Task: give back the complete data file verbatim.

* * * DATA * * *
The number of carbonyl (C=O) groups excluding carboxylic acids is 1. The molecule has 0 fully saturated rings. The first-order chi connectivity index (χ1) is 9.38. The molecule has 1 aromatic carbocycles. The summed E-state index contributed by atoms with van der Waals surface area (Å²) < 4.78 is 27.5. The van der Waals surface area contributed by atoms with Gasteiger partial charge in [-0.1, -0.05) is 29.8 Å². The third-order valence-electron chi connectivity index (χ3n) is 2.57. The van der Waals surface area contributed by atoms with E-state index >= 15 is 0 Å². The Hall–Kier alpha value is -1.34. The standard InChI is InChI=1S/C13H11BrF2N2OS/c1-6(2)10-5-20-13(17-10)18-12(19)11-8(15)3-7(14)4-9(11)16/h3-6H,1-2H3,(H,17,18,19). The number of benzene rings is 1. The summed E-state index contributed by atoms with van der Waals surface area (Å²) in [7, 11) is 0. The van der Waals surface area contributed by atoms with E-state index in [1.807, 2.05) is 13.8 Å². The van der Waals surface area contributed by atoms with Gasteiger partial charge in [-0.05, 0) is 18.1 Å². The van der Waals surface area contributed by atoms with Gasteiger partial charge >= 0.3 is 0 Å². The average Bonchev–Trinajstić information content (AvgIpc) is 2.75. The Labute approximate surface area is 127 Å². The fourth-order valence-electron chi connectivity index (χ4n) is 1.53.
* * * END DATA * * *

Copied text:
The number of carbonyl (C=O) groups excluding carboxylic acids is 1. The molecule has 0 fully saturated rings. The first-order chi connectivity index (χ1) is 9.38. The molecule has 1 aromatic carbocycles. The summed E-state index contributed by atoms with van der Waals surface area (Å²) < 4.78 is 27.5. The van der Waals surface area contributed by atoms with Gasteiger partial charge in [-0.1, -0.05) is 29.8 Å². The third-order valence-electron chi connectivity index (χ3n) is 2.57. The van der Waals surface area contributed by atoms with E-state index >= 15 is 0 Å². The Hall–Kier alpha value is -1.34. The standard InChI is InChI=1S/C13H11BrF2N2OS/c1-6(2)10-5-20-13(17-10)18-12(19)11-8(15)3-7(14)4-9(11)16/h3-6H,1-2H3,(H,17,18,19). The number of benzene rings is 1. The summed E-state index contributed by atoms with van der Waals surface area (Å²) in [7, 11) is 0. The van der Waals surface area contributed by atoms with E-state index in [1.807, 2.05) is 13.8 Å². The van der Waals surface area contributed by atoms with Gasteiger partial charge in [-0.05, 0) is 18.1 Å². The van der Waals surface area contributed by atoms with Gasteiger partial charge >= 0.3 is 0 Å². The average Bonchev–Trinajstić information content (AvgIpc) is 2.75. The Labute approximate surface area is 127 Å². The fourth-order valence-electron chi connectivity index (χ4n) is 1.53.